Right, I was thinking about another issue that isn't really applicable here, so I decided to specify 'binary' stream without following that thought all the way through.
Checking the standard though, fseek could work on text streams too, so that is not the problem.
It tends to fail when stdin is connected to a device like a terminal or a pipe. However, it tells you that by returning a non-zero value, which should certainly be checked for and handled if your program depends on the success of the reposition.
Rather, it is a possible problem in practice for stdin.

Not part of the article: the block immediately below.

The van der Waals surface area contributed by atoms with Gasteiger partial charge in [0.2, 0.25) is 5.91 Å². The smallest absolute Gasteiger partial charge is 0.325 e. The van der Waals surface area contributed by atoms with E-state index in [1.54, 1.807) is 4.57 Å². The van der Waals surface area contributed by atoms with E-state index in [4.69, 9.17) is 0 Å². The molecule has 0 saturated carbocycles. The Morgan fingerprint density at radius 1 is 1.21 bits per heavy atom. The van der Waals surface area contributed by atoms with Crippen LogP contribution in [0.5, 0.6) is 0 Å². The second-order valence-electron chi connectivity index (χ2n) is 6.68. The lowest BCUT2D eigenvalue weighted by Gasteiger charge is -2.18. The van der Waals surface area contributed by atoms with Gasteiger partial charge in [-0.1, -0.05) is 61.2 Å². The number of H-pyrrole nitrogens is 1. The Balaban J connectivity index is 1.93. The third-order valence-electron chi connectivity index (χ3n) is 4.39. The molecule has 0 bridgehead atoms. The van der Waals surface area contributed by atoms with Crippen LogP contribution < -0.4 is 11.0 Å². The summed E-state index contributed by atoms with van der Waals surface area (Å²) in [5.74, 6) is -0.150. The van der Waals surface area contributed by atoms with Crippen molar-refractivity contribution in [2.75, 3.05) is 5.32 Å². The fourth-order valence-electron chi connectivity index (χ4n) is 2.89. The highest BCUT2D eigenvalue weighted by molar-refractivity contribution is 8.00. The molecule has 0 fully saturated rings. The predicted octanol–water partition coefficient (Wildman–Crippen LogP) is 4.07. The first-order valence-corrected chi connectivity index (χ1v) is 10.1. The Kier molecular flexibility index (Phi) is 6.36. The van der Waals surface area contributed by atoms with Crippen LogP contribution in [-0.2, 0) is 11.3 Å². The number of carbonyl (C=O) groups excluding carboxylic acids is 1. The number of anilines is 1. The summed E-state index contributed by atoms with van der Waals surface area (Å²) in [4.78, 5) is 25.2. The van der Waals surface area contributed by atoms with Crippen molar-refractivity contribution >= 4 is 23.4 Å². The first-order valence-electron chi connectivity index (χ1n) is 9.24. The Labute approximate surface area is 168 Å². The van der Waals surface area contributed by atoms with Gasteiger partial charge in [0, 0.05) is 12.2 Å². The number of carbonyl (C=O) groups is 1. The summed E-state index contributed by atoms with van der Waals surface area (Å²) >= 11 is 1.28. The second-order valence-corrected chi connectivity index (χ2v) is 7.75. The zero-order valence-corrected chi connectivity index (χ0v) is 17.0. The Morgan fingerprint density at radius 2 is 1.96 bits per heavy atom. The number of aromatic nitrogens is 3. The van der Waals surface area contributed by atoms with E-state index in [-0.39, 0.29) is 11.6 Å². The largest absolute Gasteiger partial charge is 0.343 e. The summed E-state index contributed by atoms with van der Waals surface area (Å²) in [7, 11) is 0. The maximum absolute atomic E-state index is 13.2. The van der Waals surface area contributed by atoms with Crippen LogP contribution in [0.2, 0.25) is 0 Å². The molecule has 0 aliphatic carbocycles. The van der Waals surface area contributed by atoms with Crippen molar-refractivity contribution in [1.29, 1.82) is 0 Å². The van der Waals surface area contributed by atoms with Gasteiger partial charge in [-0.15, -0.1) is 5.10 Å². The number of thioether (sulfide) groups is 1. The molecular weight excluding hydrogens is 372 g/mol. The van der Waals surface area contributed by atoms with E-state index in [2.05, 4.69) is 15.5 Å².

My motive is to encourage people to think about the issue in a different way rather than to promote the use of gets; to look at how gets is used and take issue with that rather than the fact that it is simply used.
It would have been more convincing if you had say, used fseek on stdin as a working (or not working) proof of concept.
The implication is that it has the potential to inflict harm, right?
I wasn't talking about firing it at the light switch - Just flicking the switch with it.